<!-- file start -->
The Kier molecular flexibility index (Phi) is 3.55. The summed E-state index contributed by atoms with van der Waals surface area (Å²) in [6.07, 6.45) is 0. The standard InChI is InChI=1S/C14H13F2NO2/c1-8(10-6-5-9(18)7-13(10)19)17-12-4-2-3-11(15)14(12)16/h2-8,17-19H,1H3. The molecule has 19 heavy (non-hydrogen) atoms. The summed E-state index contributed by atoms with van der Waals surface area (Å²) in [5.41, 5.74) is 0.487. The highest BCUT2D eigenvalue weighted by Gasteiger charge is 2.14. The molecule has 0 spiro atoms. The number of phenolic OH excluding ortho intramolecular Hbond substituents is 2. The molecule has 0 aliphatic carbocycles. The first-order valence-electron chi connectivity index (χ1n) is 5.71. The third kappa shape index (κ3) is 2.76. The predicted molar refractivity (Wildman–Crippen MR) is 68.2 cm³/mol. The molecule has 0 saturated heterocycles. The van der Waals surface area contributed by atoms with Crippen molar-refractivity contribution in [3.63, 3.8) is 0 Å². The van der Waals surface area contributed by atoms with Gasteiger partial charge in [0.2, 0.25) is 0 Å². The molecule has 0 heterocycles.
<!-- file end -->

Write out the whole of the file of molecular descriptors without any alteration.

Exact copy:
The Kier molecular flexibility index (Phi) is 3.55. The summed E-state index contributed by atoms with van der Waals surface area (Å²) in [6.07, 6.45) is 0. The standard InChI is InChI=1S/C14H13F2NO2/c1-8(10-6-5-9(18)7-13(10)19)17-12-4-2-3-11(15)14(12)16/h2-8,17-19H,1H3. The molecule has 19 heavy (non-hydrogen) atoms. The summed E-state index contributed by atoms with van der Waals surface area (Å²) in [5.41, 5.74) is 0.487. The highest BCUT2D eigenvalue weighted by Gasteiger charge is 2.14. The molecule has 0 spiro atoms. The number of phenolic OH excluding ortho intramolecular Hbond substituents is 2. The molecule has 0 aliphatic carbocycles. The first-order valence-electron chi connectivity index (χ1n) is 5.71. The third kappa shape index (κ3) is 2.76. The predicted molar refractivity (Wildman–Crippen MR) is 68.2 cm³/mol. The molecule has 0 saturated heterocycles. The van der Waals surface area contributed by atoms with Crippen molar-refractivity contribution in [3.63, 3.8) is 0 Å². The van der Waals surface area contributed by atoms with Gasteiger partial charge in [0.2, 0.25) is 0 Å². The molecule has 0 heterocycles.